Originally published at Penn-Live on December 23, 2016 Remember how Lucille Ball would work her way into some kind of predicament and then look around and wonder how she got there? That’s how our state legislators seem to look at the budget deficit we are stuck with right now. They are looking around wondering how the current Pennsylvania budget deficit, which approaches $3 billion for this year and next year together, happened. But it didn’t just happen. It was the product of a series of long-term and short-term decisions made by legislators, sometimes with the help of our governors. Let’s start, however, with what did not cause the budget deficit, because too many of our legislators, like Lucy, want to blame someone else for the mess they have made. Growth in state spending is not the cause of budget deficits. From 1994 to 2011, under both Democratic and Republican Governors, … Continue reading

New Data, Good News: Health Care

Most news is bad news. And political campaigns are more likely to flag what is wrong with our country than what is right with it. So, it’s not surprising that in the heat of a presidential election, we are more focused on what is wrong with our country than what is right with it. But as the federal government updates its statistics on income, poverty, and health care this week, we can take a moment to appreciate the good news—government at the federal and state level has been increasingly successful at encouraging prosperity. We start today with health care. The Affordable Care Act remains controversial and even those of us who support it recognize that further reforms are needed to guarantee that quality health care remains affordable to everyone. There can be little doubt that the ACA is working in Pennsylvania and beyond. Between those who bought health insurance on … Continue reading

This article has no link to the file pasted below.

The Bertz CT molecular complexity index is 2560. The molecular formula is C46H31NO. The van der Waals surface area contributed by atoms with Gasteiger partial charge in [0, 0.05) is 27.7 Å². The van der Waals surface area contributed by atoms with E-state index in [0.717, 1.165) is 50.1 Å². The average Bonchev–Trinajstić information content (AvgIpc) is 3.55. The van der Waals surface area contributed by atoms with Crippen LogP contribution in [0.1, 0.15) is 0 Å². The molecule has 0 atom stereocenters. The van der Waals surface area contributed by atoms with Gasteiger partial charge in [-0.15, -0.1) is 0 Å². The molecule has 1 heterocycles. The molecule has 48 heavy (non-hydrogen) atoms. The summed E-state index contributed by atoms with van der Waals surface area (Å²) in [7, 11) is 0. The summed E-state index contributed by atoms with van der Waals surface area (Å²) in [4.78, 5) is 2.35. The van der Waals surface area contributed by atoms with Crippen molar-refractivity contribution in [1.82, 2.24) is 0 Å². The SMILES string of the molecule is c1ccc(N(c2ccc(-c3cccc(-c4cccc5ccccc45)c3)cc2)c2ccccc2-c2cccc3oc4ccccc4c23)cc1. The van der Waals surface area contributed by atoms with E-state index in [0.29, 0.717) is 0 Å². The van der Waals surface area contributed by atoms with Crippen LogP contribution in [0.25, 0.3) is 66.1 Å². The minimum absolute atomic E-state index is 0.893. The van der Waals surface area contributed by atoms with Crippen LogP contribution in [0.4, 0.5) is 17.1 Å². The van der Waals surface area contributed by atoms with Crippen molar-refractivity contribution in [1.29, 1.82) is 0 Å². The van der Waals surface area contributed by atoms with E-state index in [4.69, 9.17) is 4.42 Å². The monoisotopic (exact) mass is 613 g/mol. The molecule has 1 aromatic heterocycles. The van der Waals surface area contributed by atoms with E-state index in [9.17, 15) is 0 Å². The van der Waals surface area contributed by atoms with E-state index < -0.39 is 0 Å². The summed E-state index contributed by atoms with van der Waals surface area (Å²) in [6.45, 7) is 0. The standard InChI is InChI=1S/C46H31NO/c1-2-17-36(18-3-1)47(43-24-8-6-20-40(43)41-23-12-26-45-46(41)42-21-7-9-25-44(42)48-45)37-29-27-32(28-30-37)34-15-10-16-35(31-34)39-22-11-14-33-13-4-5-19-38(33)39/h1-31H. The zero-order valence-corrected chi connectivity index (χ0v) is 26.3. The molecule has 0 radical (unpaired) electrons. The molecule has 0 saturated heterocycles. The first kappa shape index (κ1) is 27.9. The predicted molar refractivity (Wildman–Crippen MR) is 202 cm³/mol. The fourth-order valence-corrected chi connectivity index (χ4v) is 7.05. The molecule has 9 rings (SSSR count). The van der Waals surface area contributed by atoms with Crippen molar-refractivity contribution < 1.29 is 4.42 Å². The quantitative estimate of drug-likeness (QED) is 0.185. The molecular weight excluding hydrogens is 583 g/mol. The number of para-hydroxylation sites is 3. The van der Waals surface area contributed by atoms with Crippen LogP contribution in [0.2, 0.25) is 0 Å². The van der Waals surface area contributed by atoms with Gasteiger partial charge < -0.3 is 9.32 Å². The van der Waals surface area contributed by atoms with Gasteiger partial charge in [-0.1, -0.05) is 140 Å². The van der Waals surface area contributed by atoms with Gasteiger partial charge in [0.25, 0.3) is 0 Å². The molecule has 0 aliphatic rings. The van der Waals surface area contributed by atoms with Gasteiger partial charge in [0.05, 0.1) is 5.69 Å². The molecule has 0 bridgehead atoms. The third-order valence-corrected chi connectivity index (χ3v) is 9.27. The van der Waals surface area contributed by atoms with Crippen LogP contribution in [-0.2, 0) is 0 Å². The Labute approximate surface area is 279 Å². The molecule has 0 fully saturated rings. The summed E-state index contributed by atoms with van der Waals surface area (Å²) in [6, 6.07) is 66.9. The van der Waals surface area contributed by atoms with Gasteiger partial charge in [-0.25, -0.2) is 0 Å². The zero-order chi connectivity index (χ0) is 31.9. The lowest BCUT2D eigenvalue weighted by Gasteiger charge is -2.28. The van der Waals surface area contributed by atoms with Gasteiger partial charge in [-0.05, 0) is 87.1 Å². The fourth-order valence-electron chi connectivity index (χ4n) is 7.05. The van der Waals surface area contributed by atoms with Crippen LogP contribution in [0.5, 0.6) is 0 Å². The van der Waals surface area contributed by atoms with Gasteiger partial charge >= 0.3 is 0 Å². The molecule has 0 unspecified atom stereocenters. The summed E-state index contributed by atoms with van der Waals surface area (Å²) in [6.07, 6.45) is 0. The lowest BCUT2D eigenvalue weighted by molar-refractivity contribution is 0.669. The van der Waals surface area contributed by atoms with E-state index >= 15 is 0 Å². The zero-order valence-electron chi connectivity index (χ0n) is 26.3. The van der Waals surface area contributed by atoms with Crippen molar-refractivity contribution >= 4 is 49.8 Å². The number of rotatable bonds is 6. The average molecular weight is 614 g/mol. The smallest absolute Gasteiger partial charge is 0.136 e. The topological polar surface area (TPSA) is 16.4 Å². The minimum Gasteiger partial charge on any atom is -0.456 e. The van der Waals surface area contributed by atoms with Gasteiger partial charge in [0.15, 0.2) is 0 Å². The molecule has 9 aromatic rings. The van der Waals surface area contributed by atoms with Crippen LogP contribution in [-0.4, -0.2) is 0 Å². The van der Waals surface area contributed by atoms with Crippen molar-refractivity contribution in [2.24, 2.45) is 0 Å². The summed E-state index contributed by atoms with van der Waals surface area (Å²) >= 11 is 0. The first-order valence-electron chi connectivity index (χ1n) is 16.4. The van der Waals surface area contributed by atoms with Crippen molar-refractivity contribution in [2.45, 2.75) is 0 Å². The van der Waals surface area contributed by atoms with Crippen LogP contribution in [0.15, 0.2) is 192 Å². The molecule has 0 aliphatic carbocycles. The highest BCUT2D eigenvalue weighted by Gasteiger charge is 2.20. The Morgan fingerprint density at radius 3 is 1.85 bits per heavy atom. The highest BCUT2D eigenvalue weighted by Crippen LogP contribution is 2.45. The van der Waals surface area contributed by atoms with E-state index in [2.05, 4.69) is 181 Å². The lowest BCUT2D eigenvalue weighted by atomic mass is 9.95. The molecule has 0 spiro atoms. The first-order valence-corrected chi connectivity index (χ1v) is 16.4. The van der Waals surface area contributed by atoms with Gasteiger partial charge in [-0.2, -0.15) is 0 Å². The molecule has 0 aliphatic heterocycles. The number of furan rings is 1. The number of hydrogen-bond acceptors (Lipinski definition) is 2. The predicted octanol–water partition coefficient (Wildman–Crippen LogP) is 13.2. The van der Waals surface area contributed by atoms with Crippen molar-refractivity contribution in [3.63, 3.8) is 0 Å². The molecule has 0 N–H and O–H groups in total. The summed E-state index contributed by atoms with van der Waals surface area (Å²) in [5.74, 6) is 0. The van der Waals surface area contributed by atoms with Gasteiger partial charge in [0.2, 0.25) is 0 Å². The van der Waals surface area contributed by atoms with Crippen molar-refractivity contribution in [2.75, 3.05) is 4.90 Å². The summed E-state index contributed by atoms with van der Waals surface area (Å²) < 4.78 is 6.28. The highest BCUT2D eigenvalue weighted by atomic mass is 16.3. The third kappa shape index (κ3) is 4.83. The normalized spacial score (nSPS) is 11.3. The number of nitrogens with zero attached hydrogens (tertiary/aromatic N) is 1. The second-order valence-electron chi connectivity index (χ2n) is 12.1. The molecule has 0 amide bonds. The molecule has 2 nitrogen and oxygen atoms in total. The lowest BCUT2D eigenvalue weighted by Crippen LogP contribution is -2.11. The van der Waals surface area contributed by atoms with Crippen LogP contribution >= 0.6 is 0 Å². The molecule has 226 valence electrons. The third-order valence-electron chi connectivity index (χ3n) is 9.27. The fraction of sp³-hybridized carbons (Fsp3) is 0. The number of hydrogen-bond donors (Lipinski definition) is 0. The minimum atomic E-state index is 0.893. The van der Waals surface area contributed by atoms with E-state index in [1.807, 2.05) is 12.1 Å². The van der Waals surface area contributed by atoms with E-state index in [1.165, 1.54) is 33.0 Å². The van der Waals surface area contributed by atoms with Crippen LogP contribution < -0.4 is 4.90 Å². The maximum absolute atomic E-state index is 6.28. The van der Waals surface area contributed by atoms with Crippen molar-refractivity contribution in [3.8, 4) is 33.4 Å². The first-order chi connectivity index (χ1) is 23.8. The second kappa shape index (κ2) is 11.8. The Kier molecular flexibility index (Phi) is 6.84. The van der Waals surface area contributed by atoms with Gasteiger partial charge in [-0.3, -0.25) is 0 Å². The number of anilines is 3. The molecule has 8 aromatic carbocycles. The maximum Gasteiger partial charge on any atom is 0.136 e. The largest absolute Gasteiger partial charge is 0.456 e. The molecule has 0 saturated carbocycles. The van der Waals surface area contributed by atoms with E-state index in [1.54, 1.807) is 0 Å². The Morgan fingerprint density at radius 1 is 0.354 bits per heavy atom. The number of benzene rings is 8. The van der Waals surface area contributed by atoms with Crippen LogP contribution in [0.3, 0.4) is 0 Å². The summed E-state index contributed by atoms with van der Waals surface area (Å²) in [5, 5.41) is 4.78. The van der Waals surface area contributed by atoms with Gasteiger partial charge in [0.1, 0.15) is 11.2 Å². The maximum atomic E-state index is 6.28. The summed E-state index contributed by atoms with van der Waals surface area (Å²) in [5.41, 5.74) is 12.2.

The Emperor’s New Liquor Stores

Originally published at Third and State, June 28, 2016 Act 39 flew through the House of Representatives and was signed by Governor Wolf too fast for us, and many others, to object. If we’d had a chance, we would have pointed out, as the IFO did soon after passage, that the estimates of new revenue from expanding wine and beer sales was way too high. And we would have added that much of the $106 million that the IFO expects will be generated by Act 39 is a one-time deal. Projections of additional sales of wine and beer at the new locations have to be weighed against the loss of sales at Wine and Spirit shops and beer distributors. And now, just weeks later, liquor privatizers are at again, loading up a bill to expand alcohol sales at the Democratic National Convention — as was done for the Republicans in … Continue reading

School funding: what one hand gives another takes away

Originally posted at Third and State, June 29, 2016 As this dispiriting budget season ends, advocates for education could at least be grateful that the General Assembly seems poised to increase basic education funding by $200 million. This is far less than the $400 million necessary to put us on a path towards overcoming massive cuts and the most unequal education funding in the state. And it does little more than help school districts keep up with costs. But at a time when so many legislators are unwilling to find the revenues to invest in anything, it is better than nothing. Yet, at least as Philadelphia is concerned, it will all be for nothing if HB530 passes in its current form. That bill would undermine the ability of the School District of Philadelphia to control the growth of charter schools. Yet, under the present rules, every charter school enrollment disproportionately … Continue reading

Revenue options real and fake: a minimum wage increase and gaming

Originally posted at Third and State. Ten years ago was the last time Pennsylvania raised the minimum wage in advance of the federal government doing so. In those ten years, inflation has reduced the value of the minimum wage to a poverty wage. That’s why it’s time to raise it again, ultimately to $15 an hour, but immediately to $10.10. A raise in the minimum wage to $10.10 will help 1.2 million Pennsylvanians who work hard but make less than $10.10 an hour right now. Eighty-seven percent of those affected would be over age 20 (not teenagers).  Eighty-four percent of workers who will be affected by a minimum wage increase have a high school degree or more.  And 30% of affected workers have some college education. Raising the minimum wage won’t just help workers who receive it — every dollar in new wages will be spent generating economic activity that … Continue reading